Interocean Holdings Group (BVI) Ltd v Zi-Techasia (Singapore) Pte Ltd

Judgment Date13 January 2014
Date13 January 2014
Docket NumberOriginating Summons No 981 of 2013
CourtHigh Court (Singapore)
Interocean Holdings Group (BVI) Ltd
Zi-Techasia (Singapore) Pte Ltd (in liquidation)

Edmund Leow JC

Originating Summons No 981 of 2013

High Court

Companies—Winding up—Company in members' voluntary winding up—Special resolution to stay winding-up proceedings—Whether winding up should be stayed altogether—Whether officers of company could be permitted to resume management of company—Section 279 (1) Companies Act (Cap 50, 2006 Rev Ed)

The plaintiff was a holding company beneficially entitled to all the issued shares of the defendant, a Singapore company. On 12 April 2013, the members of the defendant resolved at an extraordinary general meeting to put the company into voluntary winding up. Subsequently the members changed their mind and wanted to have the defendant company reinstated as it could be profitable from new businesses, there was goodwill in its corporate name, and there were financial and tax incentives that could be enjoyed. On 4 September 2013, an extraordinary general meeting of the company was held, wherein it was resolved by way of special resolution that the company would withdraw its winding-up petition, and that it would seek to revoke or stay the winding-up proceedings. The plaintiff thereupon applied to court for an order that the winding up of the defendant be stayed altogether.

Held, allowing the application:

(1) Section 279 (1) read with s 310 of the Companies Act (Cap 50, 2006 Rev Ed) (‘the Act’) gave the court the power to order a stay of winding-up proceedings altogether, but the exercise of this power was entirely discretionary: at [8] to [10] .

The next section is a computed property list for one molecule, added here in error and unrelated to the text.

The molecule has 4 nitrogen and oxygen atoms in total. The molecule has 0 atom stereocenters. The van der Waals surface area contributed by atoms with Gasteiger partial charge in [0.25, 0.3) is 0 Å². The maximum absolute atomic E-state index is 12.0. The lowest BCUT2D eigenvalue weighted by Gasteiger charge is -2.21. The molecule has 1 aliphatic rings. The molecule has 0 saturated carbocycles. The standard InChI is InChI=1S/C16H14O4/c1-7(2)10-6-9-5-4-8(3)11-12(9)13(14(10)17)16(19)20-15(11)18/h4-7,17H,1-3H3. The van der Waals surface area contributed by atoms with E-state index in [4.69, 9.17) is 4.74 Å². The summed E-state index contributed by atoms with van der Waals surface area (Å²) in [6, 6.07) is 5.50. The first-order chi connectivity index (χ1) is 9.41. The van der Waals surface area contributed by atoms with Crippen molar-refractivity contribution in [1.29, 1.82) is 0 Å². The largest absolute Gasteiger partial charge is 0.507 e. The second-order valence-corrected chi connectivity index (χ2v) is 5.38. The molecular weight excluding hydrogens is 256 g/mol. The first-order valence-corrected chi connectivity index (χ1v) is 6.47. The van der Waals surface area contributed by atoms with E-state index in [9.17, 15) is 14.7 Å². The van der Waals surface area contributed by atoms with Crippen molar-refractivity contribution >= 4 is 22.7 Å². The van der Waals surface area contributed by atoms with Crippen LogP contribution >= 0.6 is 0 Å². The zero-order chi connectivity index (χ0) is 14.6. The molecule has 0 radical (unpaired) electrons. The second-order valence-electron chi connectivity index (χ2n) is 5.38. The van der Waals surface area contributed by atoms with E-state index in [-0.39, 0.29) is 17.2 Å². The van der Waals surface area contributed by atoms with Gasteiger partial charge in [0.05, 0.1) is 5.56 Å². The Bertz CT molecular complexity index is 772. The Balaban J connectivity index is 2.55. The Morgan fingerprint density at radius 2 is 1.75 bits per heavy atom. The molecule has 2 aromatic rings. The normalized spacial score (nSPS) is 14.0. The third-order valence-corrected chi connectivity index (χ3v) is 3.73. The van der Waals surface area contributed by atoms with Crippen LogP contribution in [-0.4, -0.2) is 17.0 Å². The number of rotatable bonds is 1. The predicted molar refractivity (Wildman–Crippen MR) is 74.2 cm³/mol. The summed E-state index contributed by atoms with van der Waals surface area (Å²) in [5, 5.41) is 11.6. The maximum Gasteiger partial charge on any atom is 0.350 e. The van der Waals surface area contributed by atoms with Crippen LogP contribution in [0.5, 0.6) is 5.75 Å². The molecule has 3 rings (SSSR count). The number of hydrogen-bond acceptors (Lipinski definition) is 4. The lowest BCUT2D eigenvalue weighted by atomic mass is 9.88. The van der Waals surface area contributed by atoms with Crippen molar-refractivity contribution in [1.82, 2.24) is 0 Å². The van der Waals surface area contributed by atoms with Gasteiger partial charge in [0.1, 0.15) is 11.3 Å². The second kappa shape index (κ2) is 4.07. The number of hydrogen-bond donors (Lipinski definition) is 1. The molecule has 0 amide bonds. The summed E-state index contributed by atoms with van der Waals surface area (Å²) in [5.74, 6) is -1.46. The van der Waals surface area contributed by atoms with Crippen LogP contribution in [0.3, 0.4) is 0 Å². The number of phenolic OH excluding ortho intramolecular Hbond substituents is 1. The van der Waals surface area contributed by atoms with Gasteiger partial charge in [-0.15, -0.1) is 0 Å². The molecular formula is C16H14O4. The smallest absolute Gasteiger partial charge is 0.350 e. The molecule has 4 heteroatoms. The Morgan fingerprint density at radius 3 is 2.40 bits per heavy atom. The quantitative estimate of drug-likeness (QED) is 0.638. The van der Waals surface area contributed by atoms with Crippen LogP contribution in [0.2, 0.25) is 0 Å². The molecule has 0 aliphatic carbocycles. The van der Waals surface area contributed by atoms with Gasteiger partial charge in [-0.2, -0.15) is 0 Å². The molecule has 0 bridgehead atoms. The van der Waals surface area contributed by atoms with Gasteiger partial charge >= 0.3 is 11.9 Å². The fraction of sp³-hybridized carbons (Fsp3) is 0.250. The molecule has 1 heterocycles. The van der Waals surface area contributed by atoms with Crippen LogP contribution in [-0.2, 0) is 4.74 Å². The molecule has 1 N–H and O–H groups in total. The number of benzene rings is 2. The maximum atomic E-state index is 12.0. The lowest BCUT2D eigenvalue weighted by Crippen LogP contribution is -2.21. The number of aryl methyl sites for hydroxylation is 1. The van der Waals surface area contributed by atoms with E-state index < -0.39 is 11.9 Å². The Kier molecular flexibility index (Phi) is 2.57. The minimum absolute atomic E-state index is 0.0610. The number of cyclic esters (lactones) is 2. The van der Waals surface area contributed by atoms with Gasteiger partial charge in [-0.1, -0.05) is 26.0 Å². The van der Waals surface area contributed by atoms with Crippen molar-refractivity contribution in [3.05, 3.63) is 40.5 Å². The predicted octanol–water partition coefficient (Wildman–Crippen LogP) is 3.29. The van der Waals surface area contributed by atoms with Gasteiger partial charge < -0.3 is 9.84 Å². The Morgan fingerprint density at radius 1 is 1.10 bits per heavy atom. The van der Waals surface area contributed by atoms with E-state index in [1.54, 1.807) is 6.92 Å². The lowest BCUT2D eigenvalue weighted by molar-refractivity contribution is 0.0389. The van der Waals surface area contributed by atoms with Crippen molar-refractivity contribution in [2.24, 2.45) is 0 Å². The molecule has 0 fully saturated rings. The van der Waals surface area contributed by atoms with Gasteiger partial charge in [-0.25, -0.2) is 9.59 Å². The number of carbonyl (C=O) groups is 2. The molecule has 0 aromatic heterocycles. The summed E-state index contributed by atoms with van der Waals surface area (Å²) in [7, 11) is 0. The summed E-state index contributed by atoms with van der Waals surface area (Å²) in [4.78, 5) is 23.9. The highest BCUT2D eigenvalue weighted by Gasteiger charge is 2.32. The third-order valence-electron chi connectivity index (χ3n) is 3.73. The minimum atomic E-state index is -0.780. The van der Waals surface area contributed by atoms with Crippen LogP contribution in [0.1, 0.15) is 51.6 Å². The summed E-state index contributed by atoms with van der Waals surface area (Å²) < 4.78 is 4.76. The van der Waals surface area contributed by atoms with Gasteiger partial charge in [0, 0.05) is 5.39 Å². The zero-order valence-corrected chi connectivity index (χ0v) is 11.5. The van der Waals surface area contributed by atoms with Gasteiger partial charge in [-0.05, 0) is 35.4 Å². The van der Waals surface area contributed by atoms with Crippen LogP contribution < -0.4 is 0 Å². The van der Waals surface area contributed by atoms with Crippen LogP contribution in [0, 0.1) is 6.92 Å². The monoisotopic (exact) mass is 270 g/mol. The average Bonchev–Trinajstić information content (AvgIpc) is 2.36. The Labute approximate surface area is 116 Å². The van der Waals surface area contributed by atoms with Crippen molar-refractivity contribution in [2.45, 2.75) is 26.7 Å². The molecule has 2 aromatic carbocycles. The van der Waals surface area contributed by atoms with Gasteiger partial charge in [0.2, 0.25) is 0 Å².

(2) If the creditors, liquidator and members of a company had consented to a stay altogether of winding up, the court should seldom and only with good reason stand in their way, but this was contingent on the party seeking a stay being able to demonstrate in full and forthright detail the reasons for which a stay was sought. There was nothing in the present case that would offend any notion of commercial morality and all the relevant interested parties had been notified and raised no objection: at [12] to [14] .

(3) There was no express provision in the Act permitting a winding up to be set aside or revoked. The only way a company being wound up could be put back into its former state was by way of a court order staying the winding-up proceedings and this was so whether the company had been put voluntarily into winding up or was in such a state by way of court order: at [16] and [18] .

(4) Once winding up had been stayed altogether, this meant that the process of liquidation set out in the Act leading ineluctably to the dissolution of the company had been stayed, including all the statutory duties and activities of the liquidator. It thus followed that the powers of the directors which were in abeyance while the company was in winding up continued. The stay took effect only from the date of the pronouncement of the stay and was not backdated to the date of the winding-up order or the date that voluntary winding up commenced: at [21] and [22] .

[Observation: There remained some questions in the present stay regime dealing with stays altogether of winding-up proceedings that might require legislative intervention to resolve. The first was the procedure if the defendant company or any other in its shoes had to be wound up subsequently. The second was that were the directors of such a company to quit office whether through the efflux of time or by the effect of provisions in the articles of association there could be nobody to take up the reins of the company in the case that winding up was stayed altogether: at [25] and [26] .]

Austral Brick Co Pty Ltd v Falgat Constructions Pty Ltd (1990) 2 ACSR 766 (folld)

American International Assurance Bhd v Coordinated Services L Design Sdn Bhd [2012] 1 MLJ 369 (refd)

Calgary and Edmonton Land Co Ltd (in liquidation) , Re [1975] 1 WLR 355 (folld)

Chimbusco International Petroleum (Singapore) Pte Ltd v Jalalludin bin Abdullah [2013] 2 SLR 801 (refd)

Intermain Properties Ltd, Re (1985) 1 BCC 99555 (refd)

Kim Maxwell Ltd, Re [1992] 1 NZLR 69 (refd)

Krextile Holdings Pty Ltd v Widdows [1974] VR 689 (refd)

Megah Teknik Sdn Bhd v Miracle Resources Sdn Bhd [2010] 4 MLJ 651 (refd)

Telescriptor Syndicate Ltd, Re [1903] 2 Ch 174 (refd)

Companies Act (Cap 50, 2006 Rev Ed) ss 279 (1) (consd) ;ss 291 (6) , 294 (2) , 310, 259

Companies Act 1948 (c 38) (UK) s 256 (1)

Companies Act 1961 (Vic) s 243

Companies Act 1965 (Act 125) (M'sia) s 243 (1)

Companies Act 1985 (c 6) (UK) s 183 (2)